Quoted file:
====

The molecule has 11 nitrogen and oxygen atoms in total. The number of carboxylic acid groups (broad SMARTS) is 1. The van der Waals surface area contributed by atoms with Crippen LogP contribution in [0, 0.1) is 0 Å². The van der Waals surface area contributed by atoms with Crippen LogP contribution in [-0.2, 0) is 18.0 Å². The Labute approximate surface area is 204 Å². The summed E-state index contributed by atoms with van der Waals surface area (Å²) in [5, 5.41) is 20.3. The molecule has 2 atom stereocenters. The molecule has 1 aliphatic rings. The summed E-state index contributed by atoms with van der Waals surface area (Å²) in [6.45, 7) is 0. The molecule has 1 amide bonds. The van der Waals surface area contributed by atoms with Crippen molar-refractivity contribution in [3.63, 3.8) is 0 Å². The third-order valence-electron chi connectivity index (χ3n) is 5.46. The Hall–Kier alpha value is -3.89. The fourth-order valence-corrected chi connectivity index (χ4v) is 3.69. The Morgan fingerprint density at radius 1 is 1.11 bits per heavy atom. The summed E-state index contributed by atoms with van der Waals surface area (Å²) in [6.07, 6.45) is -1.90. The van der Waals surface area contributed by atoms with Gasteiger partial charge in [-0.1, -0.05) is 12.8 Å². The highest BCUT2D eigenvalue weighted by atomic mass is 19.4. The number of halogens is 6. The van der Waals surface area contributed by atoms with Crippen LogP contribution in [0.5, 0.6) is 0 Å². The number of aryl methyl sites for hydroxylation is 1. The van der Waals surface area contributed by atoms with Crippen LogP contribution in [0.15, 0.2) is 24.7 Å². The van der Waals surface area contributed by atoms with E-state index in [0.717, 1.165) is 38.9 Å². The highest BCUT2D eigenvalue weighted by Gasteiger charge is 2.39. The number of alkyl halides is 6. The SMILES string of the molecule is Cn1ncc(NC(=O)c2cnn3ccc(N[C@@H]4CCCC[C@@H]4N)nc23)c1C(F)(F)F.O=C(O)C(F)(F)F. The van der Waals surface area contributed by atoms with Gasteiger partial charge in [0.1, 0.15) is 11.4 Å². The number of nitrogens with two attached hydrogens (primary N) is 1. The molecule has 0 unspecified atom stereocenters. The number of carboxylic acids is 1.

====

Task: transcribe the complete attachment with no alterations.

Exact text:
The molecule has 11 nitrogen and oxygen atoms in total. The number of carboxylic acid groups (broad SMARTS) is 1. The van der Waals surface area contributed by atoms with Crippen LogP contribution in [0, 0.1) is 0 Å². The van der Waals surface area contributed by atoms with Crippen LogP contribution in [-0.2, 0) is 18.0 Å². The Labute approximate surface area is 204 Å². The summed E-state index contributed by atoms with van der Waals surface area (Å²) in [5, 5.41) is 20.3. The molecule has 2 atom stereocenters. The molecule has 1 aliphatic rings. The summed E-state index contributed by atoms with van der Waals surface area (Å²) in [6.45, 7) is 0. The molecule has 1 amide bonds. The van der Waals surface area contributed by atoms with Crippen molar-refractivity contribution in [3.63, 3.8) is 0 Å². The third-order valence-electron chi connectivity index (χ3n) is 5.46. The Hall–Kier alpha value is -3.89. The fourth-order valence-corrected chi connectivity index (χ4v) is 3.69. The Morgan fingerprint density at radius 1 is 1.11 bits per heavy atom. The summed E-state index contributed by atoms with van der Waals surface area (Å²) in [6.07, 6.45) is -1.90. The van der Waals surface area contributed by atoms with Gasteiger partial charge in [-0.1, -0.05) is 12.8 Å². The highest BCUT2D eigenvalue weighted by atomic mass is 19.4. The number of halogens is 6. The van der Waals surface area contributed by atoms with Crippen LogP contribution in [0.5, 0.6) is 0 Å². The number of aryl methyl sites for hydroxylation is 1. The van der Waals surface area contributed by atoms with Crippen LogP contribution in [0.15, 0.2) is 24.7 Å². The van der Waals surface area contributed by atoms with E-state index in [0.717, 1.165) is 38.9 Å². The highest BCUT2D eigenvalue weighted by Gasteiger charge is 2.39. The number of alkyl halides is 6. The SMILES string of the molecule is Cn1ncc(NC(=O)c2cnn3ccc(N[C@@H]4CCCC[C@@H]4N)nc23)c1C(F)(F)F.O=C(O)C(F)(F)F. The van der Waals surface area contributed by atoms with Gasteiger partial charge in [0.1, 0.15) is 11.4 Å². The number of nitrogens with two attached hydrogens (primary N) is 1. The molecule has 0 unspecified atom stereocenters. The number of carboxylic acids is 1.